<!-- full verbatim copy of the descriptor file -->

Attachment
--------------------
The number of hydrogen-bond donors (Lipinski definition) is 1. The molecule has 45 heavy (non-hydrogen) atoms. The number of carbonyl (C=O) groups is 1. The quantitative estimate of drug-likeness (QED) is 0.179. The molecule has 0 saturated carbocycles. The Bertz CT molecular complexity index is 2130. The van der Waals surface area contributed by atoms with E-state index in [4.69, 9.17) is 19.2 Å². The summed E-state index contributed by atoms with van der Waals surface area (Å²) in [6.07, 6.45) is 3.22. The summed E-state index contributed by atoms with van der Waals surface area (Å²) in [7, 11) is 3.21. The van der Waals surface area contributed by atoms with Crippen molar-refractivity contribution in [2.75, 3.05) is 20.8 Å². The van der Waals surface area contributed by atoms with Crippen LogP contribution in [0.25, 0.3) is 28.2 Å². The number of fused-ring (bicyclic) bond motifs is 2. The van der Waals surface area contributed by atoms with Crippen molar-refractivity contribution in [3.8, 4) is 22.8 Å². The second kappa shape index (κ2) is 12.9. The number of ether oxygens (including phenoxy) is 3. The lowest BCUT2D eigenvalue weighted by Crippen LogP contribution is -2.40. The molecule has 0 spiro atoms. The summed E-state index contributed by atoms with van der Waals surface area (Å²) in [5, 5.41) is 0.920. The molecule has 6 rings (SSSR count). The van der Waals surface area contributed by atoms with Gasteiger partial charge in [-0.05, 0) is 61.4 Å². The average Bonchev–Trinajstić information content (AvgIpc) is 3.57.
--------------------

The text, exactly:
The number of hydrogen-bond donors (Lipinski definition) is 1. The molecule has 45 heavy (non-hydrogen) atoms. The number of carbonyl (C=O) groups is 1. The quantitative estimate of drug-likeness (QED) is 0.179. The molecule has 0 saturated carbocycles. The Bertz CT molecular complexity index is 2130. The van der Waals surface area contributed by atoms with E-state index in [4.69, 9.17) is 19.2 Å². The summed E-state index contributed by atoms with van der Waals surface area (Å²) in [6.07, 6.45) is 3.22. The summed E-state index contributed by atoms with van der Waals surface area (Å²) in [7, 11) is 3.21. The van der Waals surface area contributed by atoms with Crippen molar-refractivity contribution in [2.75, 3.05) is 20.8 Å². The van der Waals surface area contributed by atoms with Crippen LogP contribution in [0.25, 0.3) is 28.2 Å². The number of fused-ring (bicyclic) bond motifs is 2. The van der Waals surface area contributed by atoms with Crippen molar-refractivity contribution in [3.8, 4) is 22.8 Å². The second kappa shape index (κ2) is 12.9. The number of ether oxygens (including phenoxy) is 3. The lowest BCUT2D eigenvalue weighted by Crippen LogP contribution is -2.40. The molecule has 0 spiro atoms. The summed E-state index contributed by atoms with van der Waals surface area (Å²) in [5, 5.41) is 0.920. The molecule has 6 rings (SSSR count). The van der Waals surface area contributed by atoms with Gasteiger partial charge in [-0.05, 0) is 61.4 Å². The average Bonchev–Trinajstić information content (AvgIpc) is 3.57.